Tuesday, January 3, 2006

Comedy of Errors - Thoughts on Doubleness

There's a lot that's doubled in this play of doubles, so I thought I'd share a few tidbits I noted to push things in another direction...

I'm also still digesting Gilbert's comments and thought I'd offer a little close reading of my own in the meantime:

In Act II, scene ii, when Antipholus of Syracuse and Dromio of Syracuse were going back and forth -- the following lines resonated a bit more than usual.

Dromio: "There's no time for a man to recover his hair that grows bald by nature."
Antipholus: "May he not do it by fine and recovery?"

I'm not certain, but I think old Sylan Barnet informed me once upon a time, that in Elizabethan pronounciation heir and hair were puns (much like art and heart, the H's dropping away). This then gives another nuance to a man (Egeon) attempting to recover his heir (that was stolen away by nature), a man we encountered at the beginning of the play in need of a fine for his own recovery.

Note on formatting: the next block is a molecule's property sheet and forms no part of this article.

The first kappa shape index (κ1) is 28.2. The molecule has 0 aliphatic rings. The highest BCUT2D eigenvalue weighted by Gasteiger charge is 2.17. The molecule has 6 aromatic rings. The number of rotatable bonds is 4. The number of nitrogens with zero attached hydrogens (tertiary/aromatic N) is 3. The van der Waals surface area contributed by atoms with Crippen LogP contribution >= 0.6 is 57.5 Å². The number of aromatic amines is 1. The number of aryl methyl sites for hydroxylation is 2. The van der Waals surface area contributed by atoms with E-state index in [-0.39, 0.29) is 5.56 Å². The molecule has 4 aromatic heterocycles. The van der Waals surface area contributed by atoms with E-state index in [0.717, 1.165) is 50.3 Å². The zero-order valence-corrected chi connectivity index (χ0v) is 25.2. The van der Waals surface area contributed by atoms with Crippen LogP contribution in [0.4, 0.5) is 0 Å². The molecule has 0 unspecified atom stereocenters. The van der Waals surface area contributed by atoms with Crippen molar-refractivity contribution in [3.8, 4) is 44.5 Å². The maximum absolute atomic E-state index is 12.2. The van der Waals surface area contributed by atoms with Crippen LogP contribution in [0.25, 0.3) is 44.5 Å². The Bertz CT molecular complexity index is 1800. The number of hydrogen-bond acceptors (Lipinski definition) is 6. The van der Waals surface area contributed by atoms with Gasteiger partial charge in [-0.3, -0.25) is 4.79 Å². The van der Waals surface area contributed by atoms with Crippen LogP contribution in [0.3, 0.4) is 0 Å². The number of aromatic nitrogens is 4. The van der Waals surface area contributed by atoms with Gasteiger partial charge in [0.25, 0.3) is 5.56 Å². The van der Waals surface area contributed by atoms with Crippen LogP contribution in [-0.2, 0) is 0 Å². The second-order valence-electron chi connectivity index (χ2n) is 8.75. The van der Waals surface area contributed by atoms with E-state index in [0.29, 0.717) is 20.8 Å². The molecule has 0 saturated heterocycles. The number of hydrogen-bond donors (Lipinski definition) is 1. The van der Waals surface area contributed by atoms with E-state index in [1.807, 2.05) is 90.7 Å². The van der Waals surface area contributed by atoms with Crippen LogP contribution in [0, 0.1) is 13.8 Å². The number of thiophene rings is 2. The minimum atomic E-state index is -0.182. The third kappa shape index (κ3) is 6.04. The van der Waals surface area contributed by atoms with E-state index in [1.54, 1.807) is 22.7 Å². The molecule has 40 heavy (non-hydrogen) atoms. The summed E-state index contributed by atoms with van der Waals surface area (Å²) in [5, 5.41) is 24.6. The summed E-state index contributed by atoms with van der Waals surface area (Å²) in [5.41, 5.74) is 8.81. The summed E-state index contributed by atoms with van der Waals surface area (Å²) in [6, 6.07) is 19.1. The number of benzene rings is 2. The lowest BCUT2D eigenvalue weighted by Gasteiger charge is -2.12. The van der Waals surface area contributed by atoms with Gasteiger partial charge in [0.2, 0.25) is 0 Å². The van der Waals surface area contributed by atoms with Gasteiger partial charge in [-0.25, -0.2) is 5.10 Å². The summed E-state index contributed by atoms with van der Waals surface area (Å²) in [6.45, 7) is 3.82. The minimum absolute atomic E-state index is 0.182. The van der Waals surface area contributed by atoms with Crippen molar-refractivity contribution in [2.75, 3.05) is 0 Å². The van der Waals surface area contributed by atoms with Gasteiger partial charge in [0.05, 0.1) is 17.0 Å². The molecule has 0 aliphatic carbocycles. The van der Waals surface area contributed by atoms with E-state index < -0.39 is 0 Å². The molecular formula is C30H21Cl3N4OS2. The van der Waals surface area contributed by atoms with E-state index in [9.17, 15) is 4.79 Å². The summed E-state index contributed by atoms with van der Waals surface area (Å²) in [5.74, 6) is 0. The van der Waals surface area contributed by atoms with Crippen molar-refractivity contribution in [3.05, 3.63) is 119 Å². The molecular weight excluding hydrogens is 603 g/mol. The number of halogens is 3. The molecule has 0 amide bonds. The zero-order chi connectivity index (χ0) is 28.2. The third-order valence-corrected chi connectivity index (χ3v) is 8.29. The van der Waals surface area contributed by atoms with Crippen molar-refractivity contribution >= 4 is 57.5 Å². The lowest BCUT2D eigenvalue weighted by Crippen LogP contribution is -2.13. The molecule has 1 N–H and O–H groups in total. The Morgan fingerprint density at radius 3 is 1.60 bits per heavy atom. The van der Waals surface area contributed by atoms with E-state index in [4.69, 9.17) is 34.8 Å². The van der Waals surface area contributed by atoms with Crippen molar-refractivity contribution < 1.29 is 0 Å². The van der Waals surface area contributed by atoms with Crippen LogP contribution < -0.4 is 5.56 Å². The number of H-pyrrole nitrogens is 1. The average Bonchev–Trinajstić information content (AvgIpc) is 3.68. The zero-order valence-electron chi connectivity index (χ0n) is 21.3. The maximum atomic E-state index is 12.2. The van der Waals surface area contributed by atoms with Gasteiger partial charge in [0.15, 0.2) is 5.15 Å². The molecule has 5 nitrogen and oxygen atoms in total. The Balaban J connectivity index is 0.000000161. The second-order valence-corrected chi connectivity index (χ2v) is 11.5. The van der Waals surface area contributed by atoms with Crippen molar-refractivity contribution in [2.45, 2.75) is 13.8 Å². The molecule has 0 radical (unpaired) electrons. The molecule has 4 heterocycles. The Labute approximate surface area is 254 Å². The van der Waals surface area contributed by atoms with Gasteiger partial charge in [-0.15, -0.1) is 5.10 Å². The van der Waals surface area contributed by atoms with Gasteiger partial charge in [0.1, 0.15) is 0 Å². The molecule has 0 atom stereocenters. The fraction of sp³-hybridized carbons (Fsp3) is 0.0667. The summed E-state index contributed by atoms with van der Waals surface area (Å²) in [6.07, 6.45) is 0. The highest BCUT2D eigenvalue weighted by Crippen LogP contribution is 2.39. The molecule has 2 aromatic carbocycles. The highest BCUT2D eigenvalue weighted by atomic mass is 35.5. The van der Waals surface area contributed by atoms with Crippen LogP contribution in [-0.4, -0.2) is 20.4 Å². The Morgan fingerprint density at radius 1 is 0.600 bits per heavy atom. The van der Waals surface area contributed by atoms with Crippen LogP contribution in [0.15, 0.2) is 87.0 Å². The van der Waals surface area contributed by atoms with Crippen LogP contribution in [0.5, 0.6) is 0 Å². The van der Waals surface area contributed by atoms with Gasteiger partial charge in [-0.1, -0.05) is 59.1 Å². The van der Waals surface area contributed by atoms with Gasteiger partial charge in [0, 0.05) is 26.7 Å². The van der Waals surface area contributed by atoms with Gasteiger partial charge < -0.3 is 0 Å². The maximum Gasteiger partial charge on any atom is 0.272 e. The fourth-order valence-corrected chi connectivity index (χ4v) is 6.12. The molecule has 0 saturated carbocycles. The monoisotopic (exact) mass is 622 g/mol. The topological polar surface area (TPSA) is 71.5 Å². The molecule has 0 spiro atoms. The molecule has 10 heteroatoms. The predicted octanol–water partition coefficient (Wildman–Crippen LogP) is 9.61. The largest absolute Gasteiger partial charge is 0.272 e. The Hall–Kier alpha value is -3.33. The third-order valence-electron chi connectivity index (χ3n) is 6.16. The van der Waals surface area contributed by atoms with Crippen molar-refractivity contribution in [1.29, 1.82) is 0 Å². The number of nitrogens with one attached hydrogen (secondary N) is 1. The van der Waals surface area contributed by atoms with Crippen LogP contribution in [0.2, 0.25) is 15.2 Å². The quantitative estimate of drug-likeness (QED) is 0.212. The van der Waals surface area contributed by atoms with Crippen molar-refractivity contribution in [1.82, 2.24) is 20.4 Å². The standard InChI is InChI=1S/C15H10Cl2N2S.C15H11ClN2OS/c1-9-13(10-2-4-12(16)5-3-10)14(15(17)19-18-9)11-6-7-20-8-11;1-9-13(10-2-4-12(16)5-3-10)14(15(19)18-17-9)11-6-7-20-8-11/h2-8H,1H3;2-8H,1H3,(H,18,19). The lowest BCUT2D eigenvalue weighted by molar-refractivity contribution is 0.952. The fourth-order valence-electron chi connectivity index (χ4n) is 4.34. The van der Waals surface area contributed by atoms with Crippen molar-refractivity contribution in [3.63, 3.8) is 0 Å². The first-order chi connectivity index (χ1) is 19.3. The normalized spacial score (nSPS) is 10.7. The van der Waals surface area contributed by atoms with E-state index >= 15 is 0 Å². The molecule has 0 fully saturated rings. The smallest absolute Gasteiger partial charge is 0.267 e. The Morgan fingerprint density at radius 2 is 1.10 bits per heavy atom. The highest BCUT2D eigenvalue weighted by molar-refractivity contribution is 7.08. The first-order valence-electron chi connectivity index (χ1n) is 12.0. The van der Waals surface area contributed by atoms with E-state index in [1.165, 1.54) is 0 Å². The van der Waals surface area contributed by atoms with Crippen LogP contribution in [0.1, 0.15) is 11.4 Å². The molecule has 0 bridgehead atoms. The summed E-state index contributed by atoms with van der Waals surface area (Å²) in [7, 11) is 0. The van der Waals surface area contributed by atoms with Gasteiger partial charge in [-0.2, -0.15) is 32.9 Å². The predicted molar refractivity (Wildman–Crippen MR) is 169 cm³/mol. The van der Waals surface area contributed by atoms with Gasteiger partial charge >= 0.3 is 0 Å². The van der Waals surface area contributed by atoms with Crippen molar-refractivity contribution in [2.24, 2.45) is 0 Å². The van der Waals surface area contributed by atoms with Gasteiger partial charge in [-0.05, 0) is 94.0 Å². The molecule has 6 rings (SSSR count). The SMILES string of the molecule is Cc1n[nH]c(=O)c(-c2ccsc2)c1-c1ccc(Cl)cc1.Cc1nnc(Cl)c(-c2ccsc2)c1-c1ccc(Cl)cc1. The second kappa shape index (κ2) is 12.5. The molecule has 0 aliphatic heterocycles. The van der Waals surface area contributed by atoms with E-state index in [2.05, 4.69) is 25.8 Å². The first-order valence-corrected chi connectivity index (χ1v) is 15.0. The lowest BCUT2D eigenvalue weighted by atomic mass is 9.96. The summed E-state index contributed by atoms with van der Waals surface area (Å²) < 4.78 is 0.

I suppose with the right delivery this unwitting truth could have landed quite nicely, adding another layer to the dramatic irony: they don't know the truth even when they're speaking it -- yet nonetheless, it's there, in the language, implying that for all the chaos in the play, this world is still essentially an orderly one, the Antipholi get to beat their Dromi, the hierarchy is still intact (as opposed to the fluidity of The Tempest, for instance).

I also loved the passage, later in the same scene, when Adriana says:

Do not tear thyself away from me!
For know, my love, as easy mayst thou fall
A drop of water in the breaking gulf,
And take unmingled thence that drop again,
Without addition or diminishing,
As take from me thyself and not me too.

What an image! And think how it resonates when uttered to the wrong Antipholus. In marriage, two people become one; with twins, one person becomes two. And we get to feel both dynamics going on simultaneously. The juxtaposition is heightened when this speech is placed next to the closing lines of the play: "We came into the world like brother and brother; and now let's go hand in hand, not one before another." It takes two to tango, but also to achieve equilibrium.

That's it for now, I'm afraid. Think of it as a tasting menu.


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